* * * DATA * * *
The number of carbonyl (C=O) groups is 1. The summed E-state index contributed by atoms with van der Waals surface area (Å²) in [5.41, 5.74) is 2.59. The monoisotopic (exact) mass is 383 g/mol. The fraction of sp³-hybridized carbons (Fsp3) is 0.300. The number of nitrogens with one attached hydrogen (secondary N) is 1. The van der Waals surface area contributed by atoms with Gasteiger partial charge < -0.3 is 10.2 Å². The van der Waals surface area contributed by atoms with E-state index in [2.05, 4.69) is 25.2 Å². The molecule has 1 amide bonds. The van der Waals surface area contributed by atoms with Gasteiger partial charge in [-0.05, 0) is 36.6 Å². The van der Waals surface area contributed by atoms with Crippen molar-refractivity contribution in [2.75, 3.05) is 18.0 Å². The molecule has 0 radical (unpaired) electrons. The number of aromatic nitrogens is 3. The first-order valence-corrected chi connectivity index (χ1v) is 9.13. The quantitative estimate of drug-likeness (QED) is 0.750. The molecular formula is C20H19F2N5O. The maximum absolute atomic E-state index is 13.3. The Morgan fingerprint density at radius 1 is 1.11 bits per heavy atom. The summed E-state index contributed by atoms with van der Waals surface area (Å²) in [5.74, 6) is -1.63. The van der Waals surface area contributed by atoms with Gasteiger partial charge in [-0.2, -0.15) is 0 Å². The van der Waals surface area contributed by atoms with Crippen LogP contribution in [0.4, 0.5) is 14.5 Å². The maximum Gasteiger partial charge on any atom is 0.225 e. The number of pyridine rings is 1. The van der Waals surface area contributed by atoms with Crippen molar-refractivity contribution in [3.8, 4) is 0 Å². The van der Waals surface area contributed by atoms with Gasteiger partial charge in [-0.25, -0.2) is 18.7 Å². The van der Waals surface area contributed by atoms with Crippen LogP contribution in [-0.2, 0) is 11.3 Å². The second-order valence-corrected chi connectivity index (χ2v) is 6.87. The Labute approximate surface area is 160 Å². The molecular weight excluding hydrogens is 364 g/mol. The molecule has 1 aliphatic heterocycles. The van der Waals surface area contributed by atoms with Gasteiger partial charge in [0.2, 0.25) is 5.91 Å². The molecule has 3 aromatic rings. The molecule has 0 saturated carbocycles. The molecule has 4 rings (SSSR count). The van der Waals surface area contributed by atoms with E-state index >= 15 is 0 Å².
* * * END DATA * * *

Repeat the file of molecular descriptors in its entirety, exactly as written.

The number of carbonyl (C=O) groups is 1. The summed E-state index contributed by atoms with van der Waals surface area (Å²) in [5.41, 5.74) is 2.59. The monoisotopic (exact) mass is 383 g/mol. The fraction of sp³-hybridized carbons (Fsp3) is 0.300. The number of nitrogens with one attached hydrogen (secondary N) is 1. The van der Waals surface area contributed by atoms with Gasteiger partial charge < -0.3 is 10.2 Å². The van der Waals surface area contributed by atoms with E-state index in [2.05, 4.69) is 25.2 Å². The molecule has 1 amide bonds. The van der Waals surface area contributed by atoms with Gasteiger partial charge in [-0.05, 0) is 36.6 Å². The van der Waals surface area contributed by atoms with Crippen molar-refractivity contribution in [2.75, 3.05) is 18.0 Å². The molecule has 0 radical (unpaired) electrons. The number of aromatic nitrogens is 3. The first-order valence-corrected chi connectivity index (χ1v) is 9.13. The quantitative estimate of drug-likeness (QED) is 0.750. The molecular formula is C20H19F2N5O. The maximum absolute atomic E-state index is 13.3. The Morgan fingerprint density at radius 1 is 1.11 bits per heavy atom. The summed E-state index contributed by atoms with van der Waals surface area (Å²) in [5.74, 6) is -1.63. The van der Waals surface area contributed by atoms with Gasteiger partial charge in [-0.2, -0.15) is 0 Å². The van der Waals surface area contributed by atoms with Crippen LogP contribution in [0.4, 0.5) is 14.5 Å². The maximum Gasteiger partial charge on any atom is 0.225 e. The number of pyridine rings is 1. The van der Waals surface area contributed by atoms with Crippen molar-refractivity contribution in [3.8, 4) is 0 Å². The van der Waals surface area contributed by atoms with Gasteiger partial charge in [-0.25, -0.2) is 18.7 Å². The van der Waals surface area contributed by atoms with Crippen LogP contribution in [-0.2, 0) is 11.3 Å². The second-order valence-corrected chi connectivity index (χ2v) is 6.87. The Labute approximate surface area is 160 Å². The molecular weight excluding hydrogens is 364 g/mol. The molecule has 1 aliphatic heterocycles. The van der Waals surface area contributed by atoms with Gasteiger partial charge in [0.2, 0.25) is 5.91 Å². The molecule has 3 aromatic rings. The molecule has 0 saturated carbocycles. The molecule has 4 rings (SSSR count). The van der Waals surface area contributed by atoms with E-state index >= 15 is 0 Å².